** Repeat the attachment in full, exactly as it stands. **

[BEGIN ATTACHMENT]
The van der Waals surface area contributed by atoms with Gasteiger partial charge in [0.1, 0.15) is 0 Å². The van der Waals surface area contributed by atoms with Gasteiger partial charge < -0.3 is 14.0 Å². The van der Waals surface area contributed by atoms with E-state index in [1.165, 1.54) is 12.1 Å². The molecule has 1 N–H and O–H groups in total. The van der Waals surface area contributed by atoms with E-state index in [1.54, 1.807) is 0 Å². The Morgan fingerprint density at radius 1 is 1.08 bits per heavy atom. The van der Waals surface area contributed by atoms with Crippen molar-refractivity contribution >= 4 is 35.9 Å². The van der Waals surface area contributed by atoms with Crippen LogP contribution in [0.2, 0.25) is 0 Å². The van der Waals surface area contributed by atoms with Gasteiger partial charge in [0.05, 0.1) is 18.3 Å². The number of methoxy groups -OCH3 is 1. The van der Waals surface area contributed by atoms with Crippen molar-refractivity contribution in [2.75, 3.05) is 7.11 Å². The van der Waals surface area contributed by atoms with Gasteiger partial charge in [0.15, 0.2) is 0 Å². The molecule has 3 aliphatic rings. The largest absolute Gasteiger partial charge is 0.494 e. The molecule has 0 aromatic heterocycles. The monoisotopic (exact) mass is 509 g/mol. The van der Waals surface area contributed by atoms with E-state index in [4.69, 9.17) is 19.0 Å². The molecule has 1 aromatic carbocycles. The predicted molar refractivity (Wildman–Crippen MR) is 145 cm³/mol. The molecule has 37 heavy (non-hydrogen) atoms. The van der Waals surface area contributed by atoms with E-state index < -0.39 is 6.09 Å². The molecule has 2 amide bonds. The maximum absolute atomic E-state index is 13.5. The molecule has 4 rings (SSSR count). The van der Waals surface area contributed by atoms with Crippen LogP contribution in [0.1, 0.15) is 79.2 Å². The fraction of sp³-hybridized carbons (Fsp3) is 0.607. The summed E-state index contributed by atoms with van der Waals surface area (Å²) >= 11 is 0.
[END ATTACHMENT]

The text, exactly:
The van der Waals surface area contributed by atoms with Gasteiger partial charge in [0.1, 0.15) is 0 Å². The van der Waals surface area contributed by atoms with Gasteiger partial charge < -0.3 is 14.0 Å². The van der Waals surface area contributed by atoms with E-state index in [1.165, 1.54) is 12.1 Å². The molecule has 1 N–H and O–H groups in total. The van der Waals surface area contributed by atoms with E-state index in [1.54, 1.807) is 0 Å². The Morgan fingerprint density at radius 1 is 1.08 bits per heavy atom. The van der Waals surface area contributed by atoms with Crippen molar-refractivity contribution >= 4 is 35.9 Å². The van der Waals surface area contributed by atoms with Crippen LogP contribution in [0.2, 0.25) is 0 Å². The van der Waals surface area contributed by atoms with Gasteiger partial charge in [0.05, 0.1) is 18.3 Å². The number of methoxy groups -OCH3 is 1. The van der Waals surface area contributed by atoms with Crippen molar-refractivity contribution in [2.75, 3.05) is 7.11 Å². The van der Waals surface area contributed by atoms with Gasteiger partial charge in [0.15, 0.2) is 0 Å². The molecule has 3 aliphatic rings. The largest absolute Gasteiger partial charge is 0.494 e. The molecule has 0 aromatic heterocycles. The monoisotopic (exact) mass is 509 g/mol. The van der Waals surface area contributed by atoms with E-state index in [4.69, 9.17) is 19.0 Å². The molecule has 1 aromatic carbocycles. The predicted molar refractivity (Wildman–Crippen MR) is 145 cm³/mol. The molecule has 37 heavy (non-hydrogen) atoms. The van der Waals surface area contributed by atoms with E-state index < -0.39 is 6.09 Å². The molecule has 2 amide bonds. The maximum absolute atomic E-state index is 13.5. The molecule has 4 rings (SSSR count). The van der Waals surface area contributed by atoms with Crippen LogP contribution in [0.1, 0.15) is 79.2 Å². The fraction of sp³-hybridized carbons (Fsp3) is 0.607. The summed E-state index contributed by atoms with van der Waals surface area (Å²) >= 11 is 0.